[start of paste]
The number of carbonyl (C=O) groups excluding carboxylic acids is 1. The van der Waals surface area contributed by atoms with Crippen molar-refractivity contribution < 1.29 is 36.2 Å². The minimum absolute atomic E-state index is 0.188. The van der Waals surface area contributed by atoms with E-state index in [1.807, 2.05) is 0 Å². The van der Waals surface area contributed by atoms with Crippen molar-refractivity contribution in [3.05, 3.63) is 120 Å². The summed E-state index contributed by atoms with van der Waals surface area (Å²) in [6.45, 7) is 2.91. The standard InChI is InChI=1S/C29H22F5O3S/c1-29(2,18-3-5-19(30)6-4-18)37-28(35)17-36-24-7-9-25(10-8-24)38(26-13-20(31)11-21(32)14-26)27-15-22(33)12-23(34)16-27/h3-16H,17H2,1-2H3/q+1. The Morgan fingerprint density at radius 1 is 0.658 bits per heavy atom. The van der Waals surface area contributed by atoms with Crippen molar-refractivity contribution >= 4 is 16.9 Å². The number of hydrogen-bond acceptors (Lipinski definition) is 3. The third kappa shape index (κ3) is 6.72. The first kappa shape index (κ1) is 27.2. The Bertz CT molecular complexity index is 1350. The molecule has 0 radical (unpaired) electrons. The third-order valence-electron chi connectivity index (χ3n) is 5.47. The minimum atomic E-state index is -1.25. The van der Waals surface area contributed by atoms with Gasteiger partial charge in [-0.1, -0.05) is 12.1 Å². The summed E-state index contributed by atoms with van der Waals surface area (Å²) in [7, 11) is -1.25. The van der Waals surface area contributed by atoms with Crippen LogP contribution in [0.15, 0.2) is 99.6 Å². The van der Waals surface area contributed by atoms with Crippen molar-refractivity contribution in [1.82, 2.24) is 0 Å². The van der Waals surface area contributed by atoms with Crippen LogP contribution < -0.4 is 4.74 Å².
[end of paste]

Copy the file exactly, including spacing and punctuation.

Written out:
The number of carbonyl (C=O) groups excluding carboxylic acids is 1. The van der Waals surface area contributed by atoms with Crippen molar-refractivity contribution < 1.29 is 36.2 Å². The minimum absolute atomic E-state index is 0.188. The van der Waals surface area contributed by atoms with E-state index in [1.807, 2.05) is 0 Å². The van der Waals surface area contributed by atoms with Crippen molar-refractivity contribution in [3.05, 3.63) is 120 Å². The summed E-state index contributed by atoms with van der Waals surface area (Å²) in [6.45, 7) is 2.91. The standard InChI is InChI=1S/C29H22F5O3S/c1-29(2,18-3-5-19(30)6-4-18)37-28(35)17-36-24-7-9-25(10-8-24)38(26-13-20(31)11-21(32)14-26)27-15-22(33)12-23(34)16-27/h3-16H,17H2,1-2H3/q+1. The Morgan fingerprint density at radius 1 is 0.658 bits per heavy atom. The van der Waals surface area contributed by atoms with Crippen molar-refractivity contribution >= 4 is 16.9 Å². The number of hydrogen-bond acceptors (Lipinski definition) is 3. The third kappa shape index (κ3) is 6.72. The first kappa shape index (κ1) is 27.2. The Bertz CT molecular complexity index is 1350. The molecule has 0 radical (unpaired) electrons. The third-order valence-electron chi connectivity index (χ3n) is 5.47. The minimum atomic E-state index is -1.25. The van der Waals surface area contributed by atoms with Gasteiger partial charge in [-0.1, -0.05) is 12.1 Å². The summed E-state index contributed by atoms with van der Waals surface area (Å²) in [7, 11) is -1.25. The van der Waals surface area contributed by atoms with Crippen LogP contribution in [0.15, 0.2) is 99.6 Å². The van der Waals surface area contributed by atoms with Crippen molar-refractivity contribution in [1.82, 2.24) is 0 Å². The van der Waals surface area contributed by atoms with Crippen LogP contribution < -0.4 is 4.74 Å².